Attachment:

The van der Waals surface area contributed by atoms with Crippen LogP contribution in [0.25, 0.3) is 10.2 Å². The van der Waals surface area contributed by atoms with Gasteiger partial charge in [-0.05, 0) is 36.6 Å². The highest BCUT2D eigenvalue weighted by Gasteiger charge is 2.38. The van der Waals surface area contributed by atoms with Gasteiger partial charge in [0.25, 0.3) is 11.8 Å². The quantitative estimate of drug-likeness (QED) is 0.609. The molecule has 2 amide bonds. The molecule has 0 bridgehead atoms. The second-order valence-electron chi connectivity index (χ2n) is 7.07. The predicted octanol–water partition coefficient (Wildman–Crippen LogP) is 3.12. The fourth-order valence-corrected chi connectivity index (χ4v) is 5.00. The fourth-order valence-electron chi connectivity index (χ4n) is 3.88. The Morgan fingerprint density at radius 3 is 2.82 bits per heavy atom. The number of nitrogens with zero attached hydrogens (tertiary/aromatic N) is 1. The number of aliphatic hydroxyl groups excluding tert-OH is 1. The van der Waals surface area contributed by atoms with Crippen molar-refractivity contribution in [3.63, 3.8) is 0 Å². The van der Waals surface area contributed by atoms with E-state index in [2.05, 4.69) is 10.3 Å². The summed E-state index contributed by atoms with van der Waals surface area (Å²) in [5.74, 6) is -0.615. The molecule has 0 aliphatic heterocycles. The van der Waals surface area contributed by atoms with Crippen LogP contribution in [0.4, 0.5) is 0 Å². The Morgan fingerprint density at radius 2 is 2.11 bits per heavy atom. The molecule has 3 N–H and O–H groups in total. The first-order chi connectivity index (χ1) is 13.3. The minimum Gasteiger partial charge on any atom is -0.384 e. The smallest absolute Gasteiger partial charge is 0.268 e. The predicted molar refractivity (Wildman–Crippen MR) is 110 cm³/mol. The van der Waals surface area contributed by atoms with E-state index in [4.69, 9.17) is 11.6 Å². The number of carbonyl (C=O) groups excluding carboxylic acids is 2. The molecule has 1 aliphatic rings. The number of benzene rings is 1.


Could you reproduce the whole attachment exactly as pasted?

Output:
The van der Waals surface area contributed by atoms with Crippen LogP contribution in [0.25, 0.3) is 10.2 Å². The van der Waals surface area contributed by atoms with Gasteiger partial charge in [-0.05, 0) is 36.6 Å². The highest BCUT2D eigenvalue weighted by Gasteiger charge is 2.38. The van der Waals surface area contributed by atoms with Gasteiger partial charge in [0.25, 0.3) is 11.8 Å². The quantitative estimate of drug-likeness (QED) is 0.609. The molecule has 2 amide bonds. The molecule has 0 bridgehead atoms. The second-order valence-electron chi connectivity index (χ2n) is 7.07. The predicted octanol–water partition coefficient (Wildman–Crippen LogP) is 3.12. The fourth-order valence-corrected chi connectivity index (χ4v) is 5.00. The fourth-order valence-electron chi connectivity index (χ4n) is 3.88. The Morgan fingerprint density at radius 3 is 2.82 bits per heavy atom. The number of nitrogens with zero attached hydrogens (tertiary/aromatic N) is 1. The number of aliphatic hydroxyl groups excluding tert-OH is 1. The van der Waals surface area contributed by atoms with Crippen molar-refractivity contribution in [3.63, 3.8) is 0 Å². The van der Waals surface area contributed by atoms with E-state index in [2.05, 4.69) is 10.3 Å². The summed E-state index contributed by atoms with van der Waals surface area (Å²) in [5.74, 6) is -0.615. The molecule has 0 aliphatic heterocycles. The van der Waals surface area contributed by atoms with Crippen LogP contribution in [0.4, 0.5) is 0 Å². The Morgan fingerprint density at radius 2 is 2.11 bits per heavy atom. The molecule has 3 N–H and O–H groups in total. The first-order chi connectivity index (χ1) is 13.3. The minimum Gasteiger partial charge on any atom is -0.384 e. The smallest absolute Gasteiger partial charge is 0.268 e. The predicted molar refractivity (Wildman–Crippen MR) is 110 cm³/mol. The van der Waals surface area contributed by atoms with E-state index in [4.69, 9.17) is 11.6 Å². The number of carbonyl (C=O) groups excluding carboxylic acids is 2. The molecule has 1 aliphatic rings. The number of benzene rings is 1.